Hart’s War (Blu-ray)

January 28, 2012 7 Min Read

Review by: Fusion3600

Plot: What’s it about?

Col. William McNamara (Bruce Willis) is a fourth generation war veteran, but right now, he isn’t out on the front lines of World War II. Instead, he is held prisoner inside a Nazi camp and while his freedom has been taken, his sense of honor and patriotism can never be stripped. As the highest ranked prisoner, he serves as a leader to his fellow inmates and even inside this camp, his mind churns out plans to overcome. The camp is run by German Col. Werner Visser (Marcel Iures), who has an iron hand and vigilant eye, so he makes sure the prisoners remain in line at all times. As time passes, McNamara bides his time and waits for the right moment, so he can strike out at his enemies and attempt to move his men out of the prisoner camp. When a black soldier is accused of murder and sentenced to be executed, McNamara steps up and demands a trial for his fellow soldier, which might give him the chance he needs. But in order to put his plan into motion, he needs the help of Lt. Tommy Hart (Colin Farrell), whom he doesn’t have too much faith in. The plan is a dangerous one and puts all the soldiers at risk, but McNamara and his men would rather die in an escape attempt, as opposed to resolving themselves to defeat. But can even these men with their intense resolve manage to pull off such a daring escape?

This is the kind of movie that keeps your attention as you watch, but once you’ve left the theater, you don’t have a burning desire to discuss what you’ve seen. I mean, I was entertained by Hart’s War and even enjoyed it the second time around, but it simply never pushes itself to be great, leaving it at good, but not that memorable. The film is a mix of a traditional suspense movie, courtroom drama, and escape picture, which works well enough and while we have to suspend disbelief at times, most of the plot is rock solid. The scenes framed around the escape highlight the movie, as the courtroom scenes don’t have the needed fire, so the dramatic impact just isn’t what it should be. As time passes, the movie seems to settle for cliches more and more, but before it runs out of steam, Hart’s War has some good moments. I was let down by the finale as well, but to be honest, I knew how the plot would unfold early on, so it is a bit predictable. This new Blu-ray version only offers a trailer, but the video looks impressive, so its up to your own preferences as to an upgrade.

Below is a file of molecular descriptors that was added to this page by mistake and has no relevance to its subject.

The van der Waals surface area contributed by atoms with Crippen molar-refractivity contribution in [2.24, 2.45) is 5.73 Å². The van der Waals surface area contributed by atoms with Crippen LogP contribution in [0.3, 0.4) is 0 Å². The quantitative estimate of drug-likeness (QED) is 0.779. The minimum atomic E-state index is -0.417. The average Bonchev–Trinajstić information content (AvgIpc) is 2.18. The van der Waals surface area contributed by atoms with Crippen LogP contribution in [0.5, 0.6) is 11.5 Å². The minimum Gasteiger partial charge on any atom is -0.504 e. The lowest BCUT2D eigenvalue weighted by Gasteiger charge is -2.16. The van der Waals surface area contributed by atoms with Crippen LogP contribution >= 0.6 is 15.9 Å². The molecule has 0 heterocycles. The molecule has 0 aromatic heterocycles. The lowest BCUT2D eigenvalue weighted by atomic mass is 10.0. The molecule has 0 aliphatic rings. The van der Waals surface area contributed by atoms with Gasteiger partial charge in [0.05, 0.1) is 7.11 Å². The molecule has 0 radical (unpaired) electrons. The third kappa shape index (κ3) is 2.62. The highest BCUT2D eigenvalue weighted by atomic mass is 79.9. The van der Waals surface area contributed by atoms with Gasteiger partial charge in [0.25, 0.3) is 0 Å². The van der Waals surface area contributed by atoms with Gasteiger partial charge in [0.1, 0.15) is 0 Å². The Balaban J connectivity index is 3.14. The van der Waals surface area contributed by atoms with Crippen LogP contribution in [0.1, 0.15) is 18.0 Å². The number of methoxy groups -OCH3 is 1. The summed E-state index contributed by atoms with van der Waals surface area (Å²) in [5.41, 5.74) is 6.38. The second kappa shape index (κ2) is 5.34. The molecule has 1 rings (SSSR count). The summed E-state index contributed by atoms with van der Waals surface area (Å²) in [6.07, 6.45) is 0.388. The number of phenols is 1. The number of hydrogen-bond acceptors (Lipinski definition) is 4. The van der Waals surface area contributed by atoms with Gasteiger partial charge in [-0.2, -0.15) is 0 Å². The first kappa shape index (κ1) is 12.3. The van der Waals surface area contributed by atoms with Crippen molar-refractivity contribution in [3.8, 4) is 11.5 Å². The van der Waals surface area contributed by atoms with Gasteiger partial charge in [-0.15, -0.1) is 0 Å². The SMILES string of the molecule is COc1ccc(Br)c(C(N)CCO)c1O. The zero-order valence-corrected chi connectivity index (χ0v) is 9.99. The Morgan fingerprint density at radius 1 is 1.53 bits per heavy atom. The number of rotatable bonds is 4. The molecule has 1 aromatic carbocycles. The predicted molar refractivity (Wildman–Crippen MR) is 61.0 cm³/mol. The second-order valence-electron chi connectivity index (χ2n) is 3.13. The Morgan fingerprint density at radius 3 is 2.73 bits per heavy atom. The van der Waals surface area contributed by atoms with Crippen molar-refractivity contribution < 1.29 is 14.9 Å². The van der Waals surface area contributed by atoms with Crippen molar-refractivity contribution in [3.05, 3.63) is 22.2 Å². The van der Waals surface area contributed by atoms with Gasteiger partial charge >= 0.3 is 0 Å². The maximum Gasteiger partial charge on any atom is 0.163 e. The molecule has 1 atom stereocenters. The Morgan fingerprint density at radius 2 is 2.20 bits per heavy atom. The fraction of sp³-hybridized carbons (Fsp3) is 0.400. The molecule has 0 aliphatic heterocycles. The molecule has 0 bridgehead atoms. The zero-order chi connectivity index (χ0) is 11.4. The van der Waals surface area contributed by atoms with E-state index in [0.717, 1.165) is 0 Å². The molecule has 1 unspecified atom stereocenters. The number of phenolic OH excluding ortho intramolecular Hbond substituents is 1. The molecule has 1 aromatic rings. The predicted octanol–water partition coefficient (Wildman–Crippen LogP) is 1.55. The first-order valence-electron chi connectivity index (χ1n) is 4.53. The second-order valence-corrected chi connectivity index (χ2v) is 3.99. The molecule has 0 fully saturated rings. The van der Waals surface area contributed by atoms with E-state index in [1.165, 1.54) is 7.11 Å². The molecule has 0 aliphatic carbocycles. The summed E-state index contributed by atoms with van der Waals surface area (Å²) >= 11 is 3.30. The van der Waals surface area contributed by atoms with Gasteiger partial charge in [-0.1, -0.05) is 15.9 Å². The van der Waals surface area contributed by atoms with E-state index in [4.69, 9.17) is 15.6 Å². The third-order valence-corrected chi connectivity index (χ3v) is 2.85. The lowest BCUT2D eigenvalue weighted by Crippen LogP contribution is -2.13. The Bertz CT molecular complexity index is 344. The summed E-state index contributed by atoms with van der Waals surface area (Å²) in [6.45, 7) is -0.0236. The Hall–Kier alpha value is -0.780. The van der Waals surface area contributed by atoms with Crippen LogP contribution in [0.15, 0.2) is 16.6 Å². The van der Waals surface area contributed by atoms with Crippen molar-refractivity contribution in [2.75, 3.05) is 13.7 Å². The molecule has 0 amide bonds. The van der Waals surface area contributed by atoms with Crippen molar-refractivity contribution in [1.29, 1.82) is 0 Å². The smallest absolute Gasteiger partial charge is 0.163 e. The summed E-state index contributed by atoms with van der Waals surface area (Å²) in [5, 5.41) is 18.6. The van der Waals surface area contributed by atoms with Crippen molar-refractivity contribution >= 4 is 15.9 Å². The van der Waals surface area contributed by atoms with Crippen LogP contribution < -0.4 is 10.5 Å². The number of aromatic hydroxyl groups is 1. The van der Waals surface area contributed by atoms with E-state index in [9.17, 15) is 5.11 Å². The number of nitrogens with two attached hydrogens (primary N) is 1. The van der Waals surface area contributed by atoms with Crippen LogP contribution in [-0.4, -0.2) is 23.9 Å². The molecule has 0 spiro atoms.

If you went by the trailers and ad campaigns for Hart’s War, you’d have to think Bruce Willis was the main man, but as it turns out, that isn’t the case. Yes, Willis has an important role and gets ample screen time, but Colin Farrell has the true central focus. I didn’t think Farrell’s performance was bad by any means, but he seemed to have a little too much face time here, when Willis’ presence could have lifted up the picture. In truth, those courtroom scenes might have had that spark they need if Willis were better used, as Farrell simply either sleepwalks at times, or just couldn’t muster the needed dramatic presence. But Willis is able to make good use of what time he has, which should have been more substantial, if you ask me. Other films with Willis include Unbreakable, Bandits, Die Hard, Pulp Fiction, and The Fifth Element. The cast also includes Colin Farrell (American Outlaws, Tigerland), Cole Hauser (Pitch Black, Good Will Hunting), and Terrence Howard (Big Momma’s House, Angel Eyes).

Video: How does it look?

Hart’s War is presented in 2.35:1 anamorphic widescreen. The standard DVD release had an excellent transfer, even by current DVD standards. So while the improvements here are evident, they’re not as pronounced, since the previous transfer was so solid. Of course, detail is enhanced all around, with crystal clear close ups that yield impeccable visuals. Not just the close shots either, but all the scenes showcase more depth and clarity, though some distant shots do suffer from some softness. I found colors to be bright and natural, while contrast is stark and consistent. This is just a wonderful visual effort and while not an elite level transfer, the movie looks superb and fans should be thrilled.

Audio: How does it sound?

The DTS HD soundtrack on deck is a good one, able to balance the subtle scenes with the more dynamic ones, without missing a single step. The surrounds don’t rumble throughout, but there is a good amount of power to be found at times. The atmosphere is well crafted and you’ll hear a lot of background elements and small touches that add to the experience. You’ll feel like you’re trapped in the camp yourself, which as I said, makes the experience more immersive. As far as dialogue, I heard no errors from the vocals, while the music is clear and crisp, with good presence. This disc also includes French and Spanish language options, as well as subtitles in English and Spanish.

Supplements: What are the extras?

This disc includes the film’s theatrical trailer.

Disc Scores